There’s no need to defend your turf: A carpet of lawn — even if it includes clover, violets and a smattering of dandelions — is a beautiful, time-honored tradition, sweeping back to the age of village greens.
For lots of people, lawns are all there is to gardening. But lawns are also the gentle background to the angles and architecture in our residential landscapes, the soothing green swath around a home. Patches of lawn knit our neighborhoods together. They frame our flower gardens and give kids a place to play.
“There is something about our vision of home ... lawn is attached to that,” says Chrysanthe Broikos, a curator at the National Building Museum in Washington, D.C., where a gigantic indoor lawn of artificial turf was the centerpiece of the museum’s summer installation. “Developers are putting more homes on less land,” she says. “People are willing to have a smaller lawn, but they still want a piece of it.”
Working with the Rockwell Group’s LAB, a professional architecture and design studio, the museum created a lawn that became much more than a great expanse of grass. Hammocks and deck chairs were scattered everywhere. Virtual fireflies lit the scene at night. Crickets chirped in the soundtrack, and the bell of an ice cream truck could be heard in the distance, along with the gentle roar of lawn mowers. Visitors felt right at home, says Cathy Frankel, the museum’s vice president of exhibitions and collections. She was pleased to see kids rolling in the grass: It seemed to come naturally. A lawn is “a place to take your shoes off, relax and create memories,” she says, and visitors took the exhibit’s cues without hesitation: They spread picnic blankets, played lawn games and simply hung out.
Lawns are big business. Americans spend billions of dollars every year on lawn care, including the cost of buying and maintaining lawn mowers and investing in seed, sod, hoses, sprinklers, irrigation systems, fertilizers and pesticides. The average lawn takes up 20 percent to 30 percent of most home lots, says Ben Hamza, director of technical operations at TruGreen, a national lawn care company.
If you mow your lawn yourself, you’re probably committed to doing the job once a week during the gardening season, and if you pay someone else to do it, you’re probably paying $30 to $80 or more, according to lawn research data for 2019. “The desire to maintain a healthy outdoor living space has not changed” over the years, Hamza says, “but more people are busy, and they don’t have the time or knowledge to take care of their grass. More people are looking for help.”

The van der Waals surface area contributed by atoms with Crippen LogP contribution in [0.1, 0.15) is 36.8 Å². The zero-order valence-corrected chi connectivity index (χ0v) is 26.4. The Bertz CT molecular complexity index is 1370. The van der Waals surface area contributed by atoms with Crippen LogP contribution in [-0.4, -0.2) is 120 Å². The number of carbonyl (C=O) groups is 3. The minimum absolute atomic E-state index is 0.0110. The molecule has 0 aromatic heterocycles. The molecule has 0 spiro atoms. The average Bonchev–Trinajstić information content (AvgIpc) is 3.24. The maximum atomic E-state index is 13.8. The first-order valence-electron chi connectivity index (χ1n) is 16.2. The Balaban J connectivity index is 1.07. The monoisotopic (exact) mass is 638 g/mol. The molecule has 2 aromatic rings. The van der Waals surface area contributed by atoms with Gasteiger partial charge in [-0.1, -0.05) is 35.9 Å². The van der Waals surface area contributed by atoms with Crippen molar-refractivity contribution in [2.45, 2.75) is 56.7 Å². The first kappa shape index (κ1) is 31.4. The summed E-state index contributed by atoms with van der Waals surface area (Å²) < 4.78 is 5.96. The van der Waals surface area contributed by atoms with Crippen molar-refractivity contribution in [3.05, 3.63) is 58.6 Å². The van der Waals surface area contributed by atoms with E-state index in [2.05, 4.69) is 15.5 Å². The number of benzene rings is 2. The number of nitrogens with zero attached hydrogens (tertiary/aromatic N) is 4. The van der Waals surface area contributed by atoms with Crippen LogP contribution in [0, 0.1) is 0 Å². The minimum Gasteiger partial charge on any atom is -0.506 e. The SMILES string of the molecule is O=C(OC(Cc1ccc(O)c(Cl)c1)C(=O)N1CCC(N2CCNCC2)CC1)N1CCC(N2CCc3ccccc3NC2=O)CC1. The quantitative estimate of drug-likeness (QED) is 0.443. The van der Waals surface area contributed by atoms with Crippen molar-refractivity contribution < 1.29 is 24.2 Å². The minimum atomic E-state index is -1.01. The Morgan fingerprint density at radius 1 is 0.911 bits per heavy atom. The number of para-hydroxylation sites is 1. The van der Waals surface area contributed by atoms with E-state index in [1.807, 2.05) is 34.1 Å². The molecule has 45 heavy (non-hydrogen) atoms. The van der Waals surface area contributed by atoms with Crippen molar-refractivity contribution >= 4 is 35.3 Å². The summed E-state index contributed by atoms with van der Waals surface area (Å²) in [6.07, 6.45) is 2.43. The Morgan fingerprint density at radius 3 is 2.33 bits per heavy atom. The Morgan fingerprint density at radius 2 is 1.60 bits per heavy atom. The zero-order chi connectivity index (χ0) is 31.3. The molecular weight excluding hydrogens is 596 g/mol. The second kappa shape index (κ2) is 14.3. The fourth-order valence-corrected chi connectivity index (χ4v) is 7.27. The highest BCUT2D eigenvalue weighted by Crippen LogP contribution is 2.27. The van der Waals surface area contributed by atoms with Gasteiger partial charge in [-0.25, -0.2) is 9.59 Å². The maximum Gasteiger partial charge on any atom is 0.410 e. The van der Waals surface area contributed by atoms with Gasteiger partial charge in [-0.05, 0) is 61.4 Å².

Neighborhood teenagers who cut the grass for pocket money are a vanishing breed: They’re being replaced by pros. About 100,000 landscaping companies mow and maintain residential lawns across the country, and the industry is growing. TruGreen handles lawn, tree and shrub care for about two million residential customers in the U.S. and Canada.
Healthy turf is the best defense against lawn problems, Hamza says. A healthy lawn out-competes weeds, helps control erosion on your property and limits runoff into overburdened storm drains. Proper mowing — don’t scalp your lawn — encourages grasses to put down a deep and thriving root system that doesn’t demand constant watering and tolerates droughts with ease.
Lawn-care customers wish to be good stewards of the environment, Hamza says. They want environmentally safe and sustainable solutions to the challenges of maintaining a good-looking lawn. Protecting pollinators, including bees, is a priority, Hamza says, and, when pesticides are called for, customers expect lawn professionals to use them responsibly and with discretion. Lawn care products should also be safe for people, as well as for pets.
It takes time, effort and an investment for a lawn to thrive, but the consensus is obviously that it’s worth the effort. A lawn doesn’t have to be very big, and it doesn’t need to be as meticulously groomed as a golf-course fairway. And it always works: Large or small, front or back, secluded or wide open, lawns never go out of style.
Ross is a free-lance garden writer who lives in Kansas City, Mo. She writes a regular gardening column for Universal Press Syndicate, and is a regional editor and garden scout for Better Homes and Gardens, Country Gardens, and Nature’s Garden magazines.
n Your local university extension office, and master gardeners who volunteer for extension services, are great sources of information about lawn care in your area. Search for “lawn care” and “extension” and your state to find advice, bulletins, lawn care calendars and more.
n TruGreen is a national, professional lawn care company. For lawn care basics and more information, see trugreen.com.
n The National Building Museum in Washington, D.C., is a museum of architecture, engineering and design. The summer exhibit Lawn, and other exhibits at the museum, explore our relationships to our homes and to the landscape. For more information, visit nbm.org.